Dubbed “Brooklyn’s Champs-Élysées” by the New York Times, Eastern Parkway in Prospect Heights is a grand thoroughfare that counts among its architectural gems Grand Army Plaza, the Brooklyn Public Library, and the Brooklyn Museum—all within a half mile of each other. Nestled among these landmarks are elegant pre-war apartment buildings, like Turner Towers, Brooklyn’s first residential high-rise and where we discovered this impressive renovation by Frederick Tang Architecture.
Like many pre-war apartments, this one was larger (at 2,500 square feet) and airier (thanks to high ceilings) than most, but an awkward layout had its cramped galley kitchen shunted to one end next to small rooms that were originally intended to be servants’ quarters. The homeowners, a couple who work in the arts, hired Frederick and his team to rectify the outdated design by relocating the kitchen to the heart of the home.
“It was really important for the clients to move the kitchen and create a more open floor plan,” says Frederick, whose firm also collaborated on the interior design. “This would fulfill their love to cook and entertain. But working within the confines of the pre-war building is tricky. It was a balancing act to preserve some historic detailing while creating a more open modern home for a family.” As far as we can tell, it was a balancing act that he pulled off with finesse.
Join us for a tour. And be sure to scroll down for before shots and layouts.
Photography by Gieves Anderson, courtesy of Frederick Tang Architecture.
Above: A built-in bookcase and peg rail make this gracious entry feel more casual and cozy. The vintage German opaline glass Bauhaus pendant is from 1stdibs.
Above: “The client had many pieces collected from family members, including antiques from their childhood. We embraced this and added subtly through new necessities and accessories. Vintage lighting became a key to this process. It bridged the gap between something old yet modern while providing accents throughout the home,” says Barbara Reyes, Director of Design, Interiors + Branding at Frederick Tang Architecture.
Above: Tiny no more, the kitchen, inspired by California mid-century design, is now centralized and open to the dining room. The lighting fixtures here are 1960s Scandinavian pendants by Arnold Wiigs Fabrikker from 1stdibs; the leather Afteroom Plus Stools for Menu are from DWR.
Above: “We love the custom cherry millwork, from the sliding panels to the integrated handles, and the beautiful black soapstone counter with apron front sink and integrated drainboard,” says Barbara. The wall-mounted tap is from Chicago Faucets, one of our favorite sources for faucets. (See 10 Easy Pieces: Traditional Wall-Mounted Faucets.)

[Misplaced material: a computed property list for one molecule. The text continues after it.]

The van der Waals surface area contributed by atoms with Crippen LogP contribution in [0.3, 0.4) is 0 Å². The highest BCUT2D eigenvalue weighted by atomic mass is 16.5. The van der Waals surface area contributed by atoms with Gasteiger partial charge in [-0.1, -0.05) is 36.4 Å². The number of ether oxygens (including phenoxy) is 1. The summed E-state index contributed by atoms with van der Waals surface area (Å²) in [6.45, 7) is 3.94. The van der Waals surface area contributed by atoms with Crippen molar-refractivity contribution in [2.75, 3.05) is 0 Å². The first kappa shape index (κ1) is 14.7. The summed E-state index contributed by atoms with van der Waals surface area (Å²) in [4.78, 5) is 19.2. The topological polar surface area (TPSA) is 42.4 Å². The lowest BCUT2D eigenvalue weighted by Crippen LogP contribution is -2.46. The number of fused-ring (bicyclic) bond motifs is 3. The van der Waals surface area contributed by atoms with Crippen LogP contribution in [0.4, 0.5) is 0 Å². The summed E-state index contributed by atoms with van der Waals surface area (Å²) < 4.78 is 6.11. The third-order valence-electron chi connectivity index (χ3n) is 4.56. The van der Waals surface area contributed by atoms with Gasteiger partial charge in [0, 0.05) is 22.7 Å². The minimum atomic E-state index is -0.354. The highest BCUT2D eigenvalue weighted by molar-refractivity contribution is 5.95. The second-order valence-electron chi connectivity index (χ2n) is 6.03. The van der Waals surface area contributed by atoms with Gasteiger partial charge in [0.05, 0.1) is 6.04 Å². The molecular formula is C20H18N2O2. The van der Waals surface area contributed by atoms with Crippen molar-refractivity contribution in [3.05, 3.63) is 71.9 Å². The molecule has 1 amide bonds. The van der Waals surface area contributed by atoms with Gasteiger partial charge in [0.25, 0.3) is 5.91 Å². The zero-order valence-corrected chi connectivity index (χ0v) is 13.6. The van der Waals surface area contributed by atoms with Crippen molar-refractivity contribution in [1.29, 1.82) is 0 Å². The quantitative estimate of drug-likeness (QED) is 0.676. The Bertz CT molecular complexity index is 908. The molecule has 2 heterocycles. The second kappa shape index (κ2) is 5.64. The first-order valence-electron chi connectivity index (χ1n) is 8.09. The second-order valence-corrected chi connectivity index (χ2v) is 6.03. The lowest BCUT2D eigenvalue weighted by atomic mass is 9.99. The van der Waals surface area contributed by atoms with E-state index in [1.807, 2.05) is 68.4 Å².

Above: In the dining room, more vintage lighting in the form of a 1960s Equator Pendant by Jo Hammerborg for Fog and Morup from 1stdibs.
Above: The firm designed the custom walnut closets. The floor lamp is a Noguchi. (See 11 Times Noguchi Lamps Stole the Spotlight, Plus 5 to Buy.)
Above: “The owners had a specific vision,” says Barbara. “Nothing was to feel too precious, but instead lived-in and relaxed and for all elements to integrate with the historic bones of the space.”
Above: A light-filled kid’s bedroom.
Above: “We knew we wanted this to be playful and cheerful, but not thematically ‘kid’-like,” says Frederick of the bathroom for the clients’ young daughters. “This bathroom really started with the tile [which has] geometric shapes in relief designed by Kho Liang Ie for Mosa. The tile felt perfect for this project—simple and neutral but with fun geometric texture.” The mix-and-match colorful plumbing fixtures are by VOLA; the wall lights from Barn Light.
Above: In lieu of the staff rooms, there’s now a guest room, office, and bathroom.
Above: In the guest bath, the walnut millwork and mirror were custom-designed by Frederick Tang Architecture. The zelig tiles are from Mosaic House; the German theater wall lights are by Cosack from 1stdibs. (See Water Colors: 10 Favorite Bathrooms with Retro Colored Fixtures.)
Above: The new, more modern layout, now with a centrally located kitchen and guest quarters in lieu of staff rooms.
Above: The old layout. Note the tiny galley kitchen all the way on the right side.
Above: The former tight galley kitchen.
Above: One of the staff rooms was used as a utility closet.
Above: The old dining room.
For more Brooklyn homes we love, see: